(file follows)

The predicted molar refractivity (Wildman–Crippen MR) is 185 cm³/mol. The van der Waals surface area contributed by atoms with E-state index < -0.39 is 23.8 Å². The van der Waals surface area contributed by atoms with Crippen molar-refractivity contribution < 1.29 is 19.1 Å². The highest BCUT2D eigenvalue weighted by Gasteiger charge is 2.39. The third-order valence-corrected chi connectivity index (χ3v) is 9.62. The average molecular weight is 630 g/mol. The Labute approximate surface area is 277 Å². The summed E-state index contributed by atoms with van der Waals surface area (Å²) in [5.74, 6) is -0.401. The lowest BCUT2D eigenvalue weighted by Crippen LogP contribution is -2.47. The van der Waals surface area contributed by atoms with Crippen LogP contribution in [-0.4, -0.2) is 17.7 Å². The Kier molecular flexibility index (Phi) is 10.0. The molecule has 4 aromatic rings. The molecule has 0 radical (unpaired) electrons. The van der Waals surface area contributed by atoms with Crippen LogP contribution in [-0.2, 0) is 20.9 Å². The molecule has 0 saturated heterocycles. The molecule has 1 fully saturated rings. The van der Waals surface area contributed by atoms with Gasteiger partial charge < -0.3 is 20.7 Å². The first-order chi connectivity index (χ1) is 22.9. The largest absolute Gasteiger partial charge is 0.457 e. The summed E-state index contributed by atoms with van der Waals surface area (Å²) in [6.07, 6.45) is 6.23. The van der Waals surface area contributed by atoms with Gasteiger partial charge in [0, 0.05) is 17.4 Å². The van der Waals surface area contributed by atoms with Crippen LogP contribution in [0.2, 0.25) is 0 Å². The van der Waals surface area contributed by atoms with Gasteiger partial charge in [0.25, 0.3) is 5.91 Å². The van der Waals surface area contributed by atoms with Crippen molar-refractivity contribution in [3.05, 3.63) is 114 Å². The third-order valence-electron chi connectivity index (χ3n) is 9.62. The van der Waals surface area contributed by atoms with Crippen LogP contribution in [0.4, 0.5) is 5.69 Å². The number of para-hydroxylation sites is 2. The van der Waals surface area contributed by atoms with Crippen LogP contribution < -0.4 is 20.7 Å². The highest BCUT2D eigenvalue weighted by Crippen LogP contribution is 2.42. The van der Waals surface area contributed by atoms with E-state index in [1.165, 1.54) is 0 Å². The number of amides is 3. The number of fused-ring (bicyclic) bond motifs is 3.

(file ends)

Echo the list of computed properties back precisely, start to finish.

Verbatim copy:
The predicted molar refractivity (Wildman–Crippen MR) is 185 cm³/mol. The van der Waals surface area contributed by atoms with E-state index < -0.39 is 23.8 Å². The van der Waals surface area contributed by atoms with Crippen molar-refractivity contribution < 1.29 is 19.1 Å². The highest BCUT2D eigenvalue weighted by Gasteiger charge is 2.39. The third-order valence-corrected chi connectivity index (χ3v) is 9.62. The average molecular weight is 630 g/mol. The Labute approximate surface area is 277 Å². The summed E-state index contributed by atoms with van der Waals surface area (Å²) in [5.74, 6) is -0.401. The lowest BCUT2D eigenvalue weighted by Crippen LogP contribution is -2.47. The van der Waals surface area contributed by atoms with Crippen LogP contribution in [-0.4, -0.2) is 17.7 Å². The Kier molecular flexibility index (Phi) is 10.0. The molecule has 4 aromatic rings. The molecule has 0 radical (unpaired) electrons. The van der Waals surface area contributed by atoms with Crippen LogP contribution in [-0.2, 0) is 20.9 Å². The molecule has 0 saturated heterocycles. The molecule has 1 fully saturated rings. The van der Waals surface area contributed by atoms with Gasteiger partial charge < -0.3 is 20.7 Å². The first-order chi connectivity index (χ1) is 22.9. The largest absolute Gasteiger partial charge is 0.457 e. The summed E-state index contributed by atoms with van der Waals surface area (Å²) in [6.07, 6.45) is 6.23. The van der Waals surface area contributed by atoms with Gasteiger partial charge in [0, 0.05) is 17.4 Å². The van der Waals surface area contributed by atoms with Crippen LogP contribution in [0.2, 0.25) is 0 Å². The van der Waals surface area contributed by atoms with Gasteiger partial charge in [0.25, 0.3) is 5.91 Å². The van der Waals surface area contributed by atoms with Crippen molar-refractivity contribution in [3.05, 3.63) is 114 Å². The third-order valence-electron chi connectivity index (χ3n) is 9.62. The van der Waals surface area contributed by atoms with Crippen LogP contribution in [0.4, 0.5) is 5.69 Å². The number of para-hydroxylation sites is 2. The van der Waals surface area contributed by atoms with Crippen LogP contribution < -0.4 is 20.7 Å². The highest BCUT2D eigenvalue weighted by Crippen LogP contribution is 2.42. The van der Waals surface area contributed by atoms with E-state index in [1.165, 1.54) is 0 Å². The number of amides is 3. The number of fused-ring (bicyclic) bond motifs is 3.